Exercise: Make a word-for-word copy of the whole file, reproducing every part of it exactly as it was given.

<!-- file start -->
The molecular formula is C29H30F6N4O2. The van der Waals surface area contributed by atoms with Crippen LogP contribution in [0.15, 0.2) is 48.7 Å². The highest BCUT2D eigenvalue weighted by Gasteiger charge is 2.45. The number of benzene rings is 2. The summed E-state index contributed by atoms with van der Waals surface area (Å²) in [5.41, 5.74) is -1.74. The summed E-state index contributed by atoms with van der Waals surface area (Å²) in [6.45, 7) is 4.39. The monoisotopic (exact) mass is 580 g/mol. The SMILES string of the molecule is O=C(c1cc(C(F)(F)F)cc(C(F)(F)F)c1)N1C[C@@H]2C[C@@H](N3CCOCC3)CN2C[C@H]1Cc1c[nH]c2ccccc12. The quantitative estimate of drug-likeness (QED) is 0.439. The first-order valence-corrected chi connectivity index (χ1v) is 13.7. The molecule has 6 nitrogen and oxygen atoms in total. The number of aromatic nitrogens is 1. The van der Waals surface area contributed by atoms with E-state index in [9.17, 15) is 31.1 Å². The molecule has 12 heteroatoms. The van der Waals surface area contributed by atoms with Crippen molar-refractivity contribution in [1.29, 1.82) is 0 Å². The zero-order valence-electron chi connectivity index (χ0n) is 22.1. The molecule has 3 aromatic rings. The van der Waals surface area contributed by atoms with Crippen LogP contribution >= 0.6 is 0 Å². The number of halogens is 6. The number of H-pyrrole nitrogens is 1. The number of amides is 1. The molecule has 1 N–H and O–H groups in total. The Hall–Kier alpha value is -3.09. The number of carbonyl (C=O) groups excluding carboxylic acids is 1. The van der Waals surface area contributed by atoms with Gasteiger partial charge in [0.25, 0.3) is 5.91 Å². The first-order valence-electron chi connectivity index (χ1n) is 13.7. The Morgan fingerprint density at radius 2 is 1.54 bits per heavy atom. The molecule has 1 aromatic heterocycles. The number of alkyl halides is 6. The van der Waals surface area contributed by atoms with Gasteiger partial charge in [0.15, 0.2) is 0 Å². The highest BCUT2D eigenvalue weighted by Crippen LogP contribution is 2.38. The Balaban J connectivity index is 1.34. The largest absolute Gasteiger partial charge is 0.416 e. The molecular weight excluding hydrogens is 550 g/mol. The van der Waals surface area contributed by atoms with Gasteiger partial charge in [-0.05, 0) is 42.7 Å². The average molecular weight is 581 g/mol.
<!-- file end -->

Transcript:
The molecular formula is C29H30F6N4O2. The van der Waals surface area contributed by atoms with Crippen LogP contribution in [0.15, 0.2) is 48.7 Å². The highest BCUT2D eigenvalue weighted by Gasteiger charge is 2.45. The number of benzene rings is 2. The summed E-state index contributed by atoms with van der Waals surface area (Å²) in [5.41, 5.74) is -1.74. The summed E-state index contributed by atoms with van der Waals surface area (Å²) in [6.45, 7) is 4.39. The monoisotopic (exact) mass is 580 g/mol. The SMILES string of the molecule is O=C(c1cc(C(F)(F)F)cc(C(F)(F)F)c1)N1C[C@@H]2C[C@@H](N3CCOCC3)CN2C[C@H]1Cc1c[nH]c2ccccc12. The quantitative estimate of drug-likeness (QED) is 0.439. The first-order valence-corrected chi connectivity index (χ1v) is 13.7. The molecule has 6 nitrogen and oxygen atoms in total. The number of aromatic nitrogens is 1. The van der Waals surface area contributed by atoms with E-state index in [9.17, 15) is 31.1 Å². The molecule has 12 heteroatoms. The van der Waals surface area contributed by atoms with Crippen molar-refractivity contribution in [1.29, 1.82) is 0 Å². The zero-order valence-electron chi connectivity index (χ0n) is 22.1. The molecule has 3 aromatic rings. The van der Waals surface area contributed by atoms with Crippen LogP contribution >= 0.6 is 0 Å². The number of halogens is 6. The number of H-pyrrole nitrogens is 1. The number of amides is 1. The molecule has 1 N–H and O–H groups in total. The Hall–Kier alpha value is -3.09. The number of carbonyl (C=O) groups excluding carboxylic acids is 1. The van der Waals surface area contributed by atoms with Gasteiger partial charge in [0.25, 0.3) is 5.91 Å². The first-order valence-electron chi connectivity index (χ1n) is 13.7. The Morgan fingerprint density at radius 2 is 1.54 bits per heavy atom. The molecule has 1 aromatic heterocycles. The number of alkyl halides is 6. The van der Waals surface area contributed by atoms with Gasteiger partial charge in [0.15, 0.2) is 0 Å². The highest BCUT2D eigenvalue weighted by Crippen LogP contribution is 2.38. The Balaban J connectivity index is 1.34. The largest absolute Gasteiger partial charge is 0.416 e. The molecular weight excluding hydrogens is 550 g/mol. The van der Waals surface area contributed by atoms with Gasteiger partial charge in [-0.05, 0) is 42.7 Å². The average molecular weight is 581 g/mol.